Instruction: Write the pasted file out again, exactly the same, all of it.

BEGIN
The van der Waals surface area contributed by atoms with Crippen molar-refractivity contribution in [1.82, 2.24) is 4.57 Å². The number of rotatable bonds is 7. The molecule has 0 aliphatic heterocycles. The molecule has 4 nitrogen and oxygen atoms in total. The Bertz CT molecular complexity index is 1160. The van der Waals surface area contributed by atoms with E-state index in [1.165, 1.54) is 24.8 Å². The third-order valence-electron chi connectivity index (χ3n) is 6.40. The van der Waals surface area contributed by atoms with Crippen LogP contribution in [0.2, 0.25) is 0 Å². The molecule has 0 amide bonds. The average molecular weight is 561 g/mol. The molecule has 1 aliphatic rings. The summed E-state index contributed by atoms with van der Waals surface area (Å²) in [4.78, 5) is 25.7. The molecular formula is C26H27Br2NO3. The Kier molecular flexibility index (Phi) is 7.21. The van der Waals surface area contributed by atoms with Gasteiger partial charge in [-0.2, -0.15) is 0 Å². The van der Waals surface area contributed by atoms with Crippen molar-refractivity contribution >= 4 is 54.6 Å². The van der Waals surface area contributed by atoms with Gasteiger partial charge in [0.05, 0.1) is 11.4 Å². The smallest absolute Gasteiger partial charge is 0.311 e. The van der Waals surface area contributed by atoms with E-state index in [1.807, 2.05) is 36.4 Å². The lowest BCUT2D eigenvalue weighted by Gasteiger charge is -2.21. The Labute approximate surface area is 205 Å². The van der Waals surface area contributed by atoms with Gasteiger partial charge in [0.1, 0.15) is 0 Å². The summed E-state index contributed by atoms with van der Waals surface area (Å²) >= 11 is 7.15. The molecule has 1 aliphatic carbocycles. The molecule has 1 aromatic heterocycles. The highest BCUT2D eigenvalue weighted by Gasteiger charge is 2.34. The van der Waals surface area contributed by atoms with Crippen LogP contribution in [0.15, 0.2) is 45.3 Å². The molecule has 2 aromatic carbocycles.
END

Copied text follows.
The van der Waals surface area contributed by atoms with Crippen molar-refractivity contribution in [1.82, 2.24) is 4.57 Å². The number of rotatable bonds is 7. The molecule has 0 aliphatic heterocycles. The molecule has 4 nitrogen and oxygen atoms in total. The Bertz CT molecular complexity index is 1160. The van der Waals surface area contributed by atoms with E-state index in [1.165, 1.54) is 24.8 Å². The third-order valence-electron chi connectivity index (χ3n) is 6.40. The van der Waals surface area contributed by atoms with Crippen LogP contribution in [0.2, 0.25) is 0 Å². The molecule has 0 amide bonds. The average molecular weight is 561 g/mol. The molecule has 1 aliphatic rings. The summed E-state index contributed by atoms with van der Waals surface area (Å²) in [4.78, 5) is 25.7. The molecular formula is C26H27Br2NO3. The Kier molecular flexibility index (Phi) is 7.21. The van der Waals surface area contributed by atoms with Gasteiger partial charge in [-0.2, -0.15) is 0 Å². The van der Waals surface area contributed by atoms with Crippen molar-refractivity contribution >= 4 is 54.6 Å². The van der Waals surface area contributed by atoms with Gasteiger partial charge in [0.05, 0.1) is 11.4 Å². The smallest absolute Gasteiger partial charge is 0.311 e. The van der Waals surface area contributed by atoms with E-state index in [1.807, 2.05) is 36.4 Å². The lowest BCUT2D eigenvalue weighted by Gasteiger charge is -2.21. The Labute approximate surface area is 205 Å². The van der Waals surface area contributed by atoms with Gasteiger partial charge in [0.1, 0.15) is 0 Å². The summed E-state index contributed by atoms with van der Waals surface area (Å²) >= 11 is 7.15. The molecule has 1 aliphatic carbocycles. The molecule has 1 aromatic heterocycles. The highest BCUT2D eigenvalue weighted by Gasteiger charge is 2.34. The van der Waals surface area contributed by atoms with Crippen LogP contribution in [0.15, 0.2) is 45.3 Å². The molecule has 2 aromatic carbocycles.